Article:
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Communication Curriculum

Modern language curriculum moves to communicative

Spanish teacher Daniel Kelty talks with students of his Spanish 3 class on what they would do in the case of various natural disasters such as floods and tornadoes on Oct. 26. The communicative approach deals more with real life application of the language, having students answer and ask questions using their language.

Wesley Henshaw.

Spanish teacher Daniel Kelty talks with students of his Spanish 3 class on what they would do in the case of various natural disasters such as floods and tornadoes on Oct. 26. The communicative approach deals more with real life application of the language, having students answer and ask questions using their language.

Wesley Henshaw, Managing Editor

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Over the past three years, the Modern Language Department has been undergoing massive curriculum changes from the more grammar-oriented approach, to the more communicative approach, in an attempt to increase fluency and general speaking ability in students.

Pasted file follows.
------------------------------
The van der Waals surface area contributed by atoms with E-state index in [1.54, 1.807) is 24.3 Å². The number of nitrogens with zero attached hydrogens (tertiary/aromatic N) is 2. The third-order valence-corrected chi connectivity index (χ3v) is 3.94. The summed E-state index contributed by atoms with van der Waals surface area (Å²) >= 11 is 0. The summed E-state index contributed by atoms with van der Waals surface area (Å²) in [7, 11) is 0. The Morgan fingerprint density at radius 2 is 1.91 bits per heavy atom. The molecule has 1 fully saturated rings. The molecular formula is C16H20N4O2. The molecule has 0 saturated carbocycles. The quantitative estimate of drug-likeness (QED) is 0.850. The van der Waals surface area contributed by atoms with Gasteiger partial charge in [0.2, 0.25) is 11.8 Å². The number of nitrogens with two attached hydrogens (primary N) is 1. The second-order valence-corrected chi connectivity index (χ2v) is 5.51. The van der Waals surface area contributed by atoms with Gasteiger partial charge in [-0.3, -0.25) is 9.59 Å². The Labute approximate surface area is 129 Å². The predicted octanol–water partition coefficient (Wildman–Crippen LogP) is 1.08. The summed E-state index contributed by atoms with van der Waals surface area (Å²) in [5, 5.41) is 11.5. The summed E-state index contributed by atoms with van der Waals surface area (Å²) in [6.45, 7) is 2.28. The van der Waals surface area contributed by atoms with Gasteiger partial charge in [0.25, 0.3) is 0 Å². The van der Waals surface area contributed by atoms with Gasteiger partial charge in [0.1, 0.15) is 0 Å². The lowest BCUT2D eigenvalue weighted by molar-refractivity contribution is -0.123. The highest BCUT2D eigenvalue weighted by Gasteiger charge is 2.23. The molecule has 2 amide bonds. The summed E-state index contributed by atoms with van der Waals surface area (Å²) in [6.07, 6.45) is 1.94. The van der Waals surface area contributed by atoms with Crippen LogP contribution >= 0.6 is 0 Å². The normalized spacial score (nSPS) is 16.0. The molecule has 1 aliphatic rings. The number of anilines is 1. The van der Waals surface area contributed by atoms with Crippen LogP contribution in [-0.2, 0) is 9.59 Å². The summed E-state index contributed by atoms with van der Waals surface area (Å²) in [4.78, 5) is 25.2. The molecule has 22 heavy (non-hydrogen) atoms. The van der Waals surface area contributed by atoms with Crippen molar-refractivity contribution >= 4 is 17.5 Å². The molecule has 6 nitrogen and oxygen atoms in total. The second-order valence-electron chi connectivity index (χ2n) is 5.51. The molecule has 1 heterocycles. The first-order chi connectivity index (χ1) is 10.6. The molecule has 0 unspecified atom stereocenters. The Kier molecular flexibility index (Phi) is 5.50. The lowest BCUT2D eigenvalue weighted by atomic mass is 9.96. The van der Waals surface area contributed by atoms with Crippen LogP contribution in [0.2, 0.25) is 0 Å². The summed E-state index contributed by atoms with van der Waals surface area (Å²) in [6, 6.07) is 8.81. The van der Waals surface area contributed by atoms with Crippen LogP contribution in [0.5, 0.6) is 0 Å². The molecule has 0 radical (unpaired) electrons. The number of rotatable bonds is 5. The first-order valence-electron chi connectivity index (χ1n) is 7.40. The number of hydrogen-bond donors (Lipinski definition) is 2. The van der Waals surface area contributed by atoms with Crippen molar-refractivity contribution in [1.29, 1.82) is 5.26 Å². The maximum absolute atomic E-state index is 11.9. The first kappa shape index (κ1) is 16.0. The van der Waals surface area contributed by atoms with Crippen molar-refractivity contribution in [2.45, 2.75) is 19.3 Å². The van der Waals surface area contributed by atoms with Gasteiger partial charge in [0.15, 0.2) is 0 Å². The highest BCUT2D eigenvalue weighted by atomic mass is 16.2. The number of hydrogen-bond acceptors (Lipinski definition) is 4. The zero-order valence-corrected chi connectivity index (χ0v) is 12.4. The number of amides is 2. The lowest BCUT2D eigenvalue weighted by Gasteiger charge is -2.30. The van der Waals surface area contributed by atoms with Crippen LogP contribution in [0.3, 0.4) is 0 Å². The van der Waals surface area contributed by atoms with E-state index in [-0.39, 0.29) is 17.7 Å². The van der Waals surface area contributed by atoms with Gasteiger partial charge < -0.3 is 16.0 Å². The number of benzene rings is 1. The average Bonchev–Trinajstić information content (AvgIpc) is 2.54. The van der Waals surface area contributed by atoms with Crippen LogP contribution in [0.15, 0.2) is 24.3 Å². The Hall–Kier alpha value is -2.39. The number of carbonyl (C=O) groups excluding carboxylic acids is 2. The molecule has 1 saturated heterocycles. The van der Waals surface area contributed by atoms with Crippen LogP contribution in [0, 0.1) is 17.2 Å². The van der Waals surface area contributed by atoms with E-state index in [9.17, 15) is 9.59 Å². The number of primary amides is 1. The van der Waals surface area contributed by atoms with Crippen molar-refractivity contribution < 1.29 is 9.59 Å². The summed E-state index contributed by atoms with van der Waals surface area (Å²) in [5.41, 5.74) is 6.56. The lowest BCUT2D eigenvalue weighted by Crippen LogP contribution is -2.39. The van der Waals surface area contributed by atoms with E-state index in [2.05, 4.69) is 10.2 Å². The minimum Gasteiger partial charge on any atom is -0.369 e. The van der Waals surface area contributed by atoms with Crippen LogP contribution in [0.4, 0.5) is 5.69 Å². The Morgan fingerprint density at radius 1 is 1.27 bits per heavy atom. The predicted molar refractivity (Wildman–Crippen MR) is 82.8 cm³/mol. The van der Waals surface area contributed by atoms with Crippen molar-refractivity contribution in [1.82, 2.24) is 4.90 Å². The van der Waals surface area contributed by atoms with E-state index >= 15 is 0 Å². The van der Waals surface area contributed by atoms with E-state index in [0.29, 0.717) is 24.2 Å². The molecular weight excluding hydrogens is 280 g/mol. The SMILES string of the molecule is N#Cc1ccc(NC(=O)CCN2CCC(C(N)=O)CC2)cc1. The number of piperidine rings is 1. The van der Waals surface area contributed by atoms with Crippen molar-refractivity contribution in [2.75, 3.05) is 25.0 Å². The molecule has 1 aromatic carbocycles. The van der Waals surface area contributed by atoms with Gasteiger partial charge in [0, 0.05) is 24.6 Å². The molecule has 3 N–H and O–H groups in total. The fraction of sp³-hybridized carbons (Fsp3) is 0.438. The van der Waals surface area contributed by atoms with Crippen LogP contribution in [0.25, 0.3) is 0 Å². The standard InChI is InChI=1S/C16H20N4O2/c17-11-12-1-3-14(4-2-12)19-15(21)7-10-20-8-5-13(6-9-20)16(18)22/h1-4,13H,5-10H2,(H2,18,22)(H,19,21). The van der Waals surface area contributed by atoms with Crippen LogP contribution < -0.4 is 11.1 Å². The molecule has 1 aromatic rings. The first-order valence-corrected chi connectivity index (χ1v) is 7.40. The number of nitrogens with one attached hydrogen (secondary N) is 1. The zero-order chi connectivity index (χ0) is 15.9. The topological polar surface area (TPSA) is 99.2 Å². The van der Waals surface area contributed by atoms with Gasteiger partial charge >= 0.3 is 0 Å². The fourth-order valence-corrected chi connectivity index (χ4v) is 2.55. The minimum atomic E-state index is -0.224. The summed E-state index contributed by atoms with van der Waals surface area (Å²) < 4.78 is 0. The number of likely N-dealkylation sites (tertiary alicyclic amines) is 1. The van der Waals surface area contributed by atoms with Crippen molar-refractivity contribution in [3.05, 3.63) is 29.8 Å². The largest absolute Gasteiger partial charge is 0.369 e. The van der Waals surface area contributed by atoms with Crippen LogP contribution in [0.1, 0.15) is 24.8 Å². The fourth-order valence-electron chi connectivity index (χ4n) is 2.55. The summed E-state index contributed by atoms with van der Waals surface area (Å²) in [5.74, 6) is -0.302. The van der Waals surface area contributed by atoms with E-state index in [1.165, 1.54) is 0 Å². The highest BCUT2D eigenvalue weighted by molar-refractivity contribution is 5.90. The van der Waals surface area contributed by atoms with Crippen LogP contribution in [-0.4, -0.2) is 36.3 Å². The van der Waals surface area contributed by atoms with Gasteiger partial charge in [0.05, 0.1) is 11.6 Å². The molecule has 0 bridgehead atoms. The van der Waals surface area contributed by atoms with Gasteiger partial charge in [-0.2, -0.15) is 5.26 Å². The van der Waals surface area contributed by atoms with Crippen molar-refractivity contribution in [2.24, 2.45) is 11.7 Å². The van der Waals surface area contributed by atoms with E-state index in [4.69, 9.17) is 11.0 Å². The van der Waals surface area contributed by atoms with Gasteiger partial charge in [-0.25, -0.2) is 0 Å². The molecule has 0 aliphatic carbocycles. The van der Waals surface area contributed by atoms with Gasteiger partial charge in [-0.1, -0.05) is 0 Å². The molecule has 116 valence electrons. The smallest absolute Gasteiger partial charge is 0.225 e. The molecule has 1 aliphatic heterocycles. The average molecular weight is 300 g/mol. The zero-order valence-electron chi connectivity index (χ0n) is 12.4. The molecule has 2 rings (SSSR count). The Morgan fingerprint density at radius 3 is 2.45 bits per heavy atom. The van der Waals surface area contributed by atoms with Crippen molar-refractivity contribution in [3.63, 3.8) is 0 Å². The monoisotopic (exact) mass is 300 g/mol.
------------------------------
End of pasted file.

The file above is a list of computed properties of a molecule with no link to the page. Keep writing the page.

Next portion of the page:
“Our goal is for students to end our program, whatever level they exit at, that they are highly proficient learners,” Spanish teacher Andrea Williamson said. “So that they are conversational and literate.”

For the new curriculum, students are now being taught using the communicative approach. The communicative approach is a complete refocus from the original grammar-oriented curriculum, focusing on a more natural and immersive study of the language.

The communicative approach is “when you use a language to get the kids to communicate with each other on various topics and most of the class time is spent on using the language for communication,” Spanish teacher Daniel Kelty said. “At the same time though you’d have to teach the grammar that went along with it.”

When it comes to a trend towards communication, many teachers consider the approach to be better for students.